What Do You Stand For, Entrepreneur?

You’re probably thinking, pop quiz? I haven’t even had my coffee yet, man! Relax. This pop quiz only has one question. It’s a tough one, though. Are you ready?

What do you stand for?

Need a minute? No problem. Take two.

Still need more time? Feeling stumped? Thinking you’ll come back to it later? Yeah. I know the drill. You’ll add it to your to-do list and then forget about it, thinking you have more important, concrete things to do. And then you’ll permanently forget about it.

What if I told you that the fact that you don’t know what you stand for and/or haven’t communicated that to your customers is losing you business? I mean, like a shit-load of business. Now, would you take the time to answer the question?

If you don’t know what you stand for, you’re missing out, people. Big time.

First and foremost, you’re missing out on potential customers who would respect your stance and choose you over other companies because of it. Consumers care more about WHO you are than WHAT you are.

Think Newman’s Own, Paul Newman’s hugely successful food company. Did people buy Paul’s salad dressing because it was so delicious, or because he was a famous actor? Maybe a few people, sure. But the main reason consumers chose his oil and vinegar blend over other options is because they knew 100% of the profits went to charity, specifically his Hole in the Wall Camps for seriously ill children.

Paul’s mission is simple and it’s out there for all to see: “Shameless Exploitation in Pursuit of the Common Good.” Does he sell more popcorn because we know his mission? Yup. How does $280 million in profits sound to ya?

When you don’t have a mission, the purpose that drives you to succeed, you also miss out on countless advantageous partnering opportunities. With a clearly stated mission you are able to connect with like-minded organizations with a similar or compatible purpose, and leverage that partnership into the best kind of promotion— the kind money can’t buy.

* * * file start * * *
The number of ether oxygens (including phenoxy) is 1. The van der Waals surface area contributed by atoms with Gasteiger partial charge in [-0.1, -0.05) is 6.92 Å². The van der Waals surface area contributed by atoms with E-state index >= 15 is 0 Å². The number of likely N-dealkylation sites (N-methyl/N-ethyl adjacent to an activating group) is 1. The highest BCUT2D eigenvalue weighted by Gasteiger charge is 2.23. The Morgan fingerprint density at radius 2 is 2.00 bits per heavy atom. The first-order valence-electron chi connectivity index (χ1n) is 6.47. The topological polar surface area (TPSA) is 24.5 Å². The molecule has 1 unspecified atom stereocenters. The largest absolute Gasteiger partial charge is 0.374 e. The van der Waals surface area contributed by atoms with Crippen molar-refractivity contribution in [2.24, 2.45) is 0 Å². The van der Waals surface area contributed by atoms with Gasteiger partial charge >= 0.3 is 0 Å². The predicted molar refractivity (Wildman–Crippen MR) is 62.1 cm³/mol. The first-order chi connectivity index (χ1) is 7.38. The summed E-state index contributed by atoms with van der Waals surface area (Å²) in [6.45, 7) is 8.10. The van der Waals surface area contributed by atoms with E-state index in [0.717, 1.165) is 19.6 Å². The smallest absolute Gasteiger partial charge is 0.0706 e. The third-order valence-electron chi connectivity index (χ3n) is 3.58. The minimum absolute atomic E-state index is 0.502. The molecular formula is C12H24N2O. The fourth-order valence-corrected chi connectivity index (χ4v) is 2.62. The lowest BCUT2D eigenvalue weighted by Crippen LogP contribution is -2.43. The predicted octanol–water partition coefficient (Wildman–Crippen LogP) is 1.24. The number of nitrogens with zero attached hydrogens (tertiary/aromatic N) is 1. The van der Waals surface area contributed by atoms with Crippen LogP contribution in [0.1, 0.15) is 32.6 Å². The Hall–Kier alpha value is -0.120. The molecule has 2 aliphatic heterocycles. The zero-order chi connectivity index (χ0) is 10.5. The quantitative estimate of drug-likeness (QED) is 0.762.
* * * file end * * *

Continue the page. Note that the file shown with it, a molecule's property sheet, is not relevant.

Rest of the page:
A perfect example of this is The Body Shop, founded by Dame Anita Roddick. (She wasn’t a Dame when she started her business— well, maybe not that kind of dame, anyway.) You can trace the success of The Body Shop back to Anita’s commitment to social activism. In 1986 she partnered with Greenpeace, touting her products as helping to save the whales. She got loads of free publicity, and built her whole brand around her activism.

Anita took a stand against animal testing and other common practices in the cosmetics industry —her industry— and 20 years later The Body Shop has 2,400 stores in 61 countries. She posted her mission statement in her shop windows for all to see: “Our products are not tested on animals, never have been and never will be.” Did people buy more of her company’s make-up, lotions and potions because they admired her stance and respected her involvement with Greenpeace and other organizations? Absolutely. When The Body Shop went public the London Stock Exchange dubbed the stock the “shares that defy gravity.”

So take the necessary time to figure out what you stand for and put it out there. Remember, it’s not about the bumper stickers on your car; it’s about the purpose in your heart. That’s a schmaltzy way of saying, be authentic, not trendy, but you’ll forgive me for a little schmaltz on this fine Monday morning.

Take your cues from Paul and Anita and come up with your own one-sentence mission statement. What? Did you think I was just asking the question for my own amusement? This is a pop quiz, people. Get to it!

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